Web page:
Nothing seems to be further from what LCD Soundsystem have done through their short five-year existence, whether live or in the recording studio, than just "playing the hits". New York producer, musician and label boss James Murphy's project shot up into the global consciousness own after the 2002 single "Losing My Edge" snowballed into a life of its own; for an almost 20-year-old veteran who had toiled in a series of little-known or niche-success projects to find himself suddenly a bona fide rock star required an adjustment that ended up being, in his own words, the reason to call LCD Soundsystem's career a day in 2011, with a final concert at the Madison Square Garden in April 2011.

     Shut Up and Play the Hits is the record of the final concert and of the final days in the actual existence of the project, told by British directors Dylan Southern and Will Lovelace in a smartly fragmented, off-centred visual form, intercutting selections from the concert with "behind the scenes" footage. "Behind the scenes", mind you, not from the run-up to the show but, rather, of its aftermath, as Mr. Murphy wakes up to the first day of his life post-stardom and has to deal with the comedown from the near four-hour-long concert, and also of an interview with writer Chuck Klosterman where the musician rationalizes his decision to get out while the going's good. While the concert footage is smart if uneventful (with camerawork from both Spike Jonze and François Ozon's regular DP Yorick le Saux), it's in the remainder of the film that Messrs. Southern and Lovelace's work rises high, painting an unexpectedly thoughtful portrait of the rock star as a normal man, of the complex forces pulling and pushing at you while traveling the world, navigating pressures and creativity.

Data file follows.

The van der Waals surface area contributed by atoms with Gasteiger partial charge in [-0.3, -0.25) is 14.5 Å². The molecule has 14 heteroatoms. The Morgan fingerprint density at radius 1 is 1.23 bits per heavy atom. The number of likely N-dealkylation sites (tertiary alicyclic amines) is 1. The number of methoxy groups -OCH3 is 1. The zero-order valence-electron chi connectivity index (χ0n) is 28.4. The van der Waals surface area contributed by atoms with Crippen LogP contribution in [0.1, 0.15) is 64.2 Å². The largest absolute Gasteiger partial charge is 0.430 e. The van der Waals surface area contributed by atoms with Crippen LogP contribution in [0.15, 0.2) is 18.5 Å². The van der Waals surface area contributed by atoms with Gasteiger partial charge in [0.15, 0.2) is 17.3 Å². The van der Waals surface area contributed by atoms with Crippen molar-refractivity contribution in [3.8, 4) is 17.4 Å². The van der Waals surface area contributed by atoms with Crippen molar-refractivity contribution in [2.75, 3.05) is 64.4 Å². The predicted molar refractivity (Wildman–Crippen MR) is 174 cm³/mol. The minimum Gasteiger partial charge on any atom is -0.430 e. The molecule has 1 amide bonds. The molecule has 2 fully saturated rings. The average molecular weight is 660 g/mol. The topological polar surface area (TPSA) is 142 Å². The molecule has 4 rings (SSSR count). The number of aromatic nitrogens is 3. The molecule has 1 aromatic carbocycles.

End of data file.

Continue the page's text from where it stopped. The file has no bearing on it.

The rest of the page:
Just as there was very little that was rote about the brief, ten-year career of LCD Soundsystem, there's very little that is rote about this cleverly crafted film, whose self-deprecating title (quoting directly from special guests Arcade Fire's brief words before launching into "North American Scum") is almost a misleading declaration of intent.

Directors: Dylan Southern, Will Lovelace
Cinematography: (documentary footage) Reed Morano, (concert footage) Giles Dunning
Editor: Mark Burnett, with additional work from Mr. Southern and Leo Smith
Producers: Lucas Ochoa, Thomas Benski, James Murphy  (Pulse Films)
United Kingdom/USA, 2012, 108 minutes

Screened: DocLisboa 2012 official selection advance screener, Lisbon, October 28th 2012


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